A financial professional with any other title beside investment advisor or certified financial planner may not be required to act as a fiduciary. All other financial professionals will be acting under the suitability standard of care. The financial professional has to believe that the investments are suitable for the client. They do not have to act in the best of interest of their clients. As long as the recommendations of the financial advisor meet the objectives of the client, the suitability standard has been met. The disclosure of conflicts of interest are also less strict under the suitability standard. The financial professional’s loyalty is split between what is best for his/her firm and what is best for the client.

What is your investment strategy?

An advisor’s investment strategy should be one that can adapt to meet your objectives, time horizon and risk tolerance. An advisor should be as transparent as possible when explaining the strategy to you. If an advisor cannot explain their investment strategy to you in a way that you can comprehend, you should probably not work with him/her. If the advisor seems to have a “black box” or says the strategy has “upside with no downside” run the other direction.

It is important to know what kind of investments the advisor will use as well. Most advisors use a combination of stocks, bonds, mutual funds and ETFs in their strategies. There is no need for a strategy to be more complex than that. Simple is better when it comes to investing, despite what some may say.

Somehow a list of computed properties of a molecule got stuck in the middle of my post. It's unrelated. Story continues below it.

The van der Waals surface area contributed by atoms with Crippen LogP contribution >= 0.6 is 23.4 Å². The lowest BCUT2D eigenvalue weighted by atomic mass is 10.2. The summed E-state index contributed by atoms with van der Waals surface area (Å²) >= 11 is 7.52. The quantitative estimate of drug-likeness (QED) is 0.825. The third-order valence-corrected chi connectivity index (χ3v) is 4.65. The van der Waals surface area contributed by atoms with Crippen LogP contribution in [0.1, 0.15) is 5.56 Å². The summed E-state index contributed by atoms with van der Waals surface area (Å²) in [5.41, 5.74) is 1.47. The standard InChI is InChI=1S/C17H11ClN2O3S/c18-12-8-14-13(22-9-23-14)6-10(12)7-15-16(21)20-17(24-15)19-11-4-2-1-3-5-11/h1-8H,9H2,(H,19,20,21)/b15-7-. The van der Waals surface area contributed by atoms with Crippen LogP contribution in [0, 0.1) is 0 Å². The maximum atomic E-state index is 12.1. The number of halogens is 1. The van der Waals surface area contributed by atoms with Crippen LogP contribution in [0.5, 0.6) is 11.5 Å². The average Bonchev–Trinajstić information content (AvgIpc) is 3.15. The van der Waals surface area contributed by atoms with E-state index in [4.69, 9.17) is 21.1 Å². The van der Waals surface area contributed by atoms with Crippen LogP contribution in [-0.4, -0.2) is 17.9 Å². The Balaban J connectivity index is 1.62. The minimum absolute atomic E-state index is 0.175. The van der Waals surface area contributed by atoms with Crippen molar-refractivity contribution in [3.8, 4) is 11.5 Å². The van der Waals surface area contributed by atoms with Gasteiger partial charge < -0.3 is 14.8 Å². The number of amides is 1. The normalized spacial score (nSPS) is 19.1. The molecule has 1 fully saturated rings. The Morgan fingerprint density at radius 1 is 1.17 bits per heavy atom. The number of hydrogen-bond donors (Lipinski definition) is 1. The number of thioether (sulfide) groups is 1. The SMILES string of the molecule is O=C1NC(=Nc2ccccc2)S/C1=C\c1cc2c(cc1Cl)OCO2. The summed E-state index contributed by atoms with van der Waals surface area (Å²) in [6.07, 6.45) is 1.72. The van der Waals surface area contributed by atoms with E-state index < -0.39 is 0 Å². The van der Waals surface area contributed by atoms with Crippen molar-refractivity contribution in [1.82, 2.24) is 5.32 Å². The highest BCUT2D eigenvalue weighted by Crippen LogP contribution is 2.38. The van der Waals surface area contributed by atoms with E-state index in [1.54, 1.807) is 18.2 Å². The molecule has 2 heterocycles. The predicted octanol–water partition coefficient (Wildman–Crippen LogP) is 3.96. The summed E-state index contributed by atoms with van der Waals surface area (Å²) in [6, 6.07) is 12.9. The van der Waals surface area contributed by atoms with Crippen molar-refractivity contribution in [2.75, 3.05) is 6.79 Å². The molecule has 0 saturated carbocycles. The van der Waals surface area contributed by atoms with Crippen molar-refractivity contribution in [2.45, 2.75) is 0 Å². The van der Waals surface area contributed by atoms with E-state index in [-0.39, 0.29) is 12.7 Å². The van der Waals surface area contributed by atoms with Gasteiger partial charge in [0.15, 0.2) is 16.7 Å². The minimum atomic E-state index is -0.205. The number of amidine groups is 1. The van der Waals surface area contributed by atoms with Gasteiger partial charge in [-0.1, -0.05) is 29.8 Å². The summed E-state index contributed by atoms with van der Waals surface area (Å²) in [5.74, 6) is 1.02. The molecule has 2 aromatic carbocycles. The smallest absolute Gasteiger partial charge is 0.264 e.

Clients of advisors should also be told where the investment accounts will be held. Most financial advisors use a discount broker as the custodian of client accounts. The advisor should let the client know which discount broker they work with. This way the client understands where they will be getting statements from and how to access their funds.

What services does your firm provide?

This might seem like a dumb question to ask, but many financial firms provide different services. Some firms are all inclusive meaning they do financial planning, investment management, tax preparation, estate planning, insurance planning etc. While other firms may just specialize in investment management or another area. It is important to define the scope of the engagement prior to entering into a relationship with a financial professional.

It amazes me how little research and effort some people put into finding the right financial advisor. Just because your friend or relative refers you to their financial advisor does not mean they will also be a good fit for you. There is no right or wrong answer as to what type of advisor to work with. What is most important is to ask and UNDERSTAND at least these questions before agreeing to work with an advisor. When you sign up with a financial advisor you’re trusting that person with YOUR money, YOUR livelihood. Do the research, ask questions and don’t accept anything other than 100% transparency. It’s your future at stake after all.